Last April, Steve Lucas walked into Marketo’s new temporary space in the Denver City Center and saw the head of human resources sitting at a desk next to the company’s only other Denver employee.
“They were at two desks and that was it, just staring at each other,” said Lucas, who became CEO of the San Mateo, Calif.-based marketing technology company in November 2016. “I just went ‘OK, … we can do this.’ We were hoping to get up to 150 employees by the end of the year.”
Fast forward only nine months, and Marketo is now on two floors, which its nearly 200 employees moved into over the past two months. The company is adding engineers in Denver. And by the end of next year, it plans to expand to another two floors and more than double its staff to 500 people, making it the same size as its Silicon Valley headquarters.
Lucas — a University of Colorado graduate and longtime Colorado resident who is entrenched in the local tech scene and sat on the board of SendGrid before joining Marketo — will work from Denver. Chief financial officer Mark Miller and chief marketing officer Sarah Kennedy are relocating here. But the company is not moving its headquarters.
Think of the new 50,000-square-foot Denver digs, with floor-to-ceiling views of the Rocky Mountains, as more of an HQ2 — a term coined by Amazon in its hunt for a city to build a second headquarters. Denver is part of Marketo’s “dual site” strategy to keep staff regionally diverse with different points of view. But ultimately, it picked Denver because of the access to talent.
“I’m fairly familiar with the tech scene in Denver. But I’m also familiar with the old tech. Denver to some degree was a telco hub. You had MCI, Qwest and all those other companies,” said Lucas, who has worked in Denver at tech companies for the past 30 years, most recently as a president at SAP, the multinational software company.
“You always have to make a bet, but I’d rather make a bet on a place I know. We looked at Phoenix, Dallas, Chicago and Austin. Those were unknown quantities for me. I don’t know where to go around and scour for talent,” he said. “At the University of Denver, we’re setting up a feeder (program) now to get graduates to come to Marketo. I want to do the same thing with CU-Denver and CU-Boulder and Metro (State University of Denver). All of these schools produce incredible talent, and it’s really undervalued in my mind.”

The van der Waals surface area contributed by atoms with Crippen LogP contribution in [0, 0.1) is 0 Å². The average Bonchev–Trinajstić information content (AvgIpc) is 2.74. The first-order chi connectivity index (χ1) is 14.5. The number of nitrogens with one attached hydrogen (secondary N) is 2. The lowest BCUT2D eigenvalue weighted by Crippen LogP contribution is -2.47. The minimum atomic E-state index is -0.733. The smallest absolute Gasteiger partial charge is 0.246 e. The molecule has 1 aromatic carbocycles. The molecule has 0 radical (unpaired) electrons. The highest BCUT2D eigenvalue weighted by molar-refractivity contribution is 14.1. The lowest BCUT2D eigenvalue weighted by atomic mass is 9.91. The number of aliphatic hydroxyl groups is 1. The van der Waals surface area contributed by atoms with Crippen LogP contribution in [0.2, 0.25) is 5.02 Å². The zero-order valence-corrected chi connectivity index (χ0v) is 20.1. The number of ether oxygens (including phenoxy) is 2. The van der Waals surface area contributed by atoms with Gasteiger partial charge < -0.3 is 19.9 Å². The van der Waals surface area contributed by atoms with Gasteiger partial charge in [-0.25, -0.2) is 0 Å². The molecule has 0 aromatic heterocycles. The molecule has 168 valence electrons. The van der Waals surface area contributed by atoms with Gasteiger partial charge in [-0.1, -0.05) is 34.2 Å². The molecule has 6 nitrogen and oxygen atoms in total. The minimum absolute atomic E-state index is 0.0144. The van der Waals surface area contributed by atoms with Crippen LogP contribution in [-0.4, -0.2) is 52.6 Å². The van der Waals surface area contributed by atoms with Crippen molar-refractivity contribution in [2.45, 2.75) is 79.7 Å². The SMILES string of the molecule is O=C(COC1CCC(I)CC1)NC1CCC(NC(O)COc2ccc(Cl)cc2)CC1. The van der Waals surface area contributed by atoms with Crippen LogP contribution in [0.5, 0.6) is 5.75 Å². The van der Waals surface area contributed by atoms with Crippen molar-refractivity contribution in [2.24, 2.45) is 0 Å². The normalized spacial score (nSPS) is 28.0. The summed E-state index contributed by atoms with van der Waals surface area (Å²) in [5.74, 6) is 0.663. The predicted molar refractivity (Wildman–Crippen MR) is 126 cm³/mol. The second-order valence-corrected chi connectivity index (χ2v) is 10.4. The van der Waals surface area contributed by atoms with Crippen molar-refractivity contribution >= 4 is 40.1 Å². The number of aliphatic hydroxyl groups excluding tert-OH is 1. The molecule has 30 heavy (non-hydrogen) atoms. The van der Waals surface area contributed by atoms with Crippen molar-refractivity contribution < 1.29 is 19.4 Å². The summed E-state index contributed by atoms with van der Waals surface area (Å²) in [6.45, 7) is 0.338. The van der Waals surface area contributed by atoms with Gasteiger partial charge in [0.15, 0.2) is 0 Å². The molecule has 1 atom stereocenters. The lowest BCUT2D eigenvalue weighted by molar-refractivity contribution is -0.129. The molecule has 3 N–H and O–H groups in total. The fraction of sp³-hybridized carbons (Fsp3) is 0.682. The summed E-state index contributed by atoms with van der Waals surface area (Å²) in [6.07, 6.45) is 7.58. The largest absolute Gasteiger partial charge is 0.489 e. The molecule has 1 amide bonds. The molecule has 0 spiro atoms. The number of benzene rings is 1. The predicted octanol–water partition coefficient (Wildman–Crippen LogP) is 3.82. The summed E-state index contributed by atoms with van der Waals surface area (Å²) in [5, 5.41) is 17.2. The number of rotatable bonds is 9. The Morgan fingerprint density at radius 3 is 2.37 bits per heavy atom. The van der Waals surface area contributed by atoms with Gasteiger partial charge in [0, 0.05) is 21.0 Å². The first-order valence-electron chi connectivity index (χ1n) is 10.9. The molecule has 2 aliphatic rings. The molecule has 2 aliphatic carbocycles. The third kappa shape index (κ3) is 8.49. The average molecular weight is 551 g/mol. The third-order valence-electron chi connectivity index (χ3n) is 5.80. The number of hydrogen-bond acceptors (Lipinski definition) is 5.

But Marketo has another very strong link to Denver: its new owner. Last year, Vista Equity Partners acquired Marketo for $1.8 billion. Vista isn’t based in Denver, but its founder, Robert F. Smith, is a native. And shortly after buying Marketo, Vista acquired Ping Identity, a cybersecurity firm in Denver. Then Vista snapped up Granicus, another Denver security company. In May, another Vista purchase, insurance tech company Vertafore, announced it would leave Washington and move its headquarters to Denver.
“Vista has (I believe) six local investments now, and all are expanding rapidly locally and recruiting from DU in both technical and business fields,” J.B. Holston, dean of the Daniel Felix Ritchie School of Engineering and Computer Science at the University of Denver, said in an email. “We’re seeing a ‘Vista Cluster’ emerge.”